Amazing revelation: Some Pacific salmon DO feed during spawning run
Anglers in Michigan rivers have long known that Chinook and coho salmon will bite on eggs and egg imitations. Salmon were believed to stop feeding in rivers, but recent research suggests this isn’t always the case.
October 24, 2012 - Author: Dan O'Keefe, Michigan State University Extension
Conventional wisdom is a funny thing – especially when it comes to Chinook and coho salmon in rivers. When these Pacific salmon species were initially stocked in Great Lakes waters, most people assumed that they would not bite once they entered rivers near the end of their life cycle. Snagging was legal for decades, in part, because of this erroneous assumption. If a stocked fish won’t bite, then why let it go to waste?
There is no doubt that salmon can be tough to catch once they enter rivers, but they will hit stickbaits, spinners, and a variety of other lures in addition to skein and spawn bags, if conditions are right. Anglers who take advantage of this fact have long assumed that salmon hit strictly out of aggression or some feeding reflex left over from time spent in the big lake or ocean. While this might be true in the case of lures, new research suggests that (at least in some Alaskan rivers) salmon can, and do, continue to feed in rivers.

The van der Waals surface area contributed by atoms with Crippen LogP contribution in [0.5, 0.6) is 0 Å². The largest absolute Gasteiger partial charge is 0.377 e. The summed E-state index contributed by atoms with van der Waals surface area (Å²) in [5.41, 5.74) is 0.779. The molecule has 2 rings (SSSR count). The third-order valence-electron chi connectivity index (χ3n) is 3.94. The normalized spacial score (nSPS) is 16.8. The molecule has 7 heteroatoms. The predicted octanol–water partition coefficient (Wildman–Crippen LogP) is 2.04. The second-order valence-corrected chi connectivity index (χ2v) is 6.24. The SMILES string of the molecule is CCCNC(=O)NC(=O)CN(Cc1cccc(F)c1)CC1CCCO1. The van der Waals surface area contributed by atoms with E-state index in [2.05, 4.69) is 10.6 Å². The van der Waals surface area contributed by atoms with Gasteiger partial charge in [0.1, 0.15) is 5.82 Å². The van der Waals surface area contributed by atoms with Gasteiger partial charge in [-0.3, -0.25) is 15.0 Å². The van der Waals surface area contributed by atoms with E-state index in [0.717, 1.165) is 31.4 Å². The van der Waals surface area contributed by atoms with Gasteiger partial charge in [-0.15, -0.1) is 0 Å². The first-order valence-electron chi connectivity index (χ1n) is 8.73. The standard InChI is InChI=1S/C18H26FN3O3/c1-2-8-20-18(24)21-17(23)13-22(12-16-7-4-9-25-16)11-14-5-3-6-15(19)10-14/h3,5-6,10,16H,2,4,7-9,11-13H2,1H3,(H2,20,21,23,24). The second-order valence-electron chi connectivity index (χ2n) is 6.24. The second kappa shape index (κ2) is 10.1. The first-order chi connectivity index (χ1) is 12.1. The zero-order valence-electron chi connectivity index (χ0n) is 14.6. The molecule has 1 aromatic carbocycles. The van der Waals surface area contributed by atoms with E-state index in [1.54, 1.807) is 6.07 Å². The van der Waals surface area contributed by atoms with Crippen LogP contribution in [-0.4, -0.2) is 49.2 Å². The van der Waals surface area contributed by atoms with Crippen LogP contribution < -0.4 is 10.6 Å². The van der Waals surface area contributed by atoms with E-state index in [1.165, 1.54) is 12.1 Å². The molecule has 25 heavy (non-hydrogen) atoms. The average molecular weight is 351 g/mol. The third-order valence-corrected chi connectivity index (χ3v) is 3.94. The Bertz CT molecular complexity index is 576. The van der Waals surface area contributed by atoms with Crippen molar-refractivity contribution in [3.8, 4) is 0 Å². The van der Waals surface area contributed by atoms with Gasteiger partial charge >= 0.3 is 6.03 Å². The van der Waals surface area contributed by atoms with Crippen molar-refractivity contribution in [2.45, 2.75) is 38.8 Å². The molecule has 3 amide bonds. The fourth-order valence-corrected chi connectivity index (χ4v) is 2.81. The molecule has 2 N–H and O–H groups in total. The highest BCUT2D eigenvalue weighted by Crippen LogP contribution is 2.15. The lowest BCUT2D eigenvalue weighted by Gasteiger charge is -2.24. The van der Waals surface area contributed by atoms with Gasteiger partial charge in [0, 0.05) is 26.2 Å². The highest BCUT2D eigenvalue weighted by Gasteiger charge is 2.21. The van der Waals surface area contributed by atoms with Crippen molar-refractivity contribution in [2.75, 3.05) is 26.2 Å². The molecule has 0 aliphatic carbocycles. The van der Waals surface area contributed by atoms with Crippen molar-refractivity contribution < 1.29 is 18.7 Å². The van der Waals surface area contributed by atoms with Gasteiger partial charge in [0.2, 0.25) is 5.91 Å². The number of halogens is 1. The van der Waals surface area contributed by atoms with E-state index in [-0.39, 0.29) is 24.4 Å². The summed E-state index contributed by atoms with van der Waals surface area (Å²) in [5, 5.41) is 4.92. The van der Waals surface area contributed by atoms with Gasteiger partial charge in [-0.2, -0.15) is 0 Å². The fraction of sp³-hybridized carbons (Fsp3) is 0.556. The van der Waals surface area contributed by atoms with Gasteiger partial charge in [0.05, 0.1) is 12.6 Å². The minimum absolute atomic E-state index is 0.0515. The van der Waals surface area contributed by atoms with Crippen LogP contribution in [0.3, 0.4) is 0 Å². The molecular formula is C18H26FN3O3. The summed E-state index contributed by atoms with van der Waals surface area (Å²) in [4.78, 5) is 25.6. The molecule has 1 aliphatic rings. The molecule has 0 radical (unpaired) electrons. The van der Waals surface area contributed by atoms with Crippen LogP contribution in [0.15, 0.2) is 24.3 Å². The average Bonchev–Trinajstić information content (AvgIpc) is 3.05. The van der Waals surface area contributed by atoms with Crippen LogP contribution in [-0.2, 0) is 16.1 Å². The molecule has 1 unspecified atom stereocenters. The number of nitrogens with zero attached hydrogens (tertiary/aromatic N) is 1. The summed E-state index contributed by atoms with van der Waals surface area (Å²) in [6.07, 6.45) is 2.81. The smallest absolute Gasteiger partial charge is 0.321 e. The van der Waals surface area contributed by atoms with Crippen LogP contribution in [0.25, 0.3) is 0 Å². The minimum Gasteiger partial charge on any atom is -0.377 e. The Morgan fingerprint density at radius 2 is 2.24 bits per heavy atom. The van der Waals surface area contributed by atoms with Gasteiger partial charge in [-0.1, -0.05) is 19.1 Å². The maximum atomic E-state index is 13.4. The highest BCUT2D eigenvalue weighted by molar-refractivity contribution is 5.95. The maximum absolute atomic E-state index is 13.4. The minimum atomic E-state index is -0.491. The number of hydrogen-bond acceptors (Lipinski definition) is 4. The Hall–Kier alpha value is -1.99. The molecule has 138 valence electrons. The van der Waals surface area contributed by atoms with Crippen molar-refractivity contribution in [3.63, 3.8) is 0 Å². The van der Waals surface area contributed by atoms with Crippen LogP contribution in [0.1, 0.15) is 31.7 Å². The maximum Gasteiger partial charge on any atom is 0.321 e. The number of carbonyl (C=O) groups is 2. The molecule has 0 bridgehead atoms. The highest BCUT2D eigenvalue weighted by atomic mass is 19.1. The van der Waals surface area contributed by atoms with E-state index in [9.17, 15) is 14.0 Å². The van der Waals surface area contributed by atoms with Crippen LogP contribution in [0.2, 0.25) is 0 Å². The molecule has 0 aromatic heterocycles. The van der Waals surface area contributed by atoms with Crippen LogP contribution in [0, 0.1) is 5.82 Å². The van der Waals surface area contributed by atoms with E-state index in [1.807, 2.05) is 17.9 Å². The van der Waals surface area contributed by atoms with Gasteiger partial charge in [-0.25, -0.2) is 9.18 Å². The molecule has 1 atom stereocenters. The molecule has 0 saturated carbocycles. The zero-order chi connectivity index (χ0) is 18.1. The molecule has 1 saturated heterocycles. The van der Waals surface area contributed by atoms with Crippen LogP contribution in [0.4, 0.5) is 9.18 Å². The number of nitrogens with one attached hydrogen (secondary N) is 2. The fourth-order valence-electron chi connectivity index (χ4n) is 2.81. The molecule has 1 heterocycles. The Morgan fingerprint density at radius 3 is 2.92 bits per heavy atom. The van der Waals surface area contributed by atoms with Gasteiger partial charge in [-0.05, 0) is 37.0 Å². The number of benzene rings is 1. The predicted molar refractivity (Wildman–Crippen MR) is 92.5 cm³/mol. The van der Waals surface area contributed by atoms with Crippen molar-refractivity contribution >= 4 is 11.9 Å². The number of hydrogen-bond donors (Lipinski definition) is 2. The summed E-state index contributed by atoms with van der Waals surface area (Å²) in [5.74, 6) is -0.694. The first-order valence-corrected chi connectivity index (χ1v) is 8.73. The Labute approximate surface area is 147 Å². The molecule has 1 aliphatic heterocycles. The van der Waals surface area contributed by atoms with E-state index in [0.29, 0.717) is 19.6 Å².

The preferred – in fact, the only – food item found in salmon stomachs was salmon eggs. This much should come as no surprise as salmon are often caught as they mouth skein or spawn bags on an angler’s hook. Salmon obviously have a taste for their own eggs (or the eggs of other salmon, at least), but in some cases, they actually digest and derive energetic benefits from egg predation.
One coho jack was found to have 159 eggs in its stomach, and 13 percent of all salmon examined had consumed at least one egg. This type of feeding may prolong the life of spawning salmon slightly and give them a bit of extra energy for their difficult journey upstream and subsequent battles for prime breeding grounds and mates.Some Alaskan rivers had higher feeding rates (up to 40 percent of female cohos ate eggs in one river) while others had lower feeding rates. Might Great Lakes salmon eat during their spawning run, or does the conventional belief that stomachs harden and shrink to the point of digestive atrophy hold true? While there is no published research available for Great Lakes runs, curious anglers might want to start checking stomachs when cleaning river-run salmon.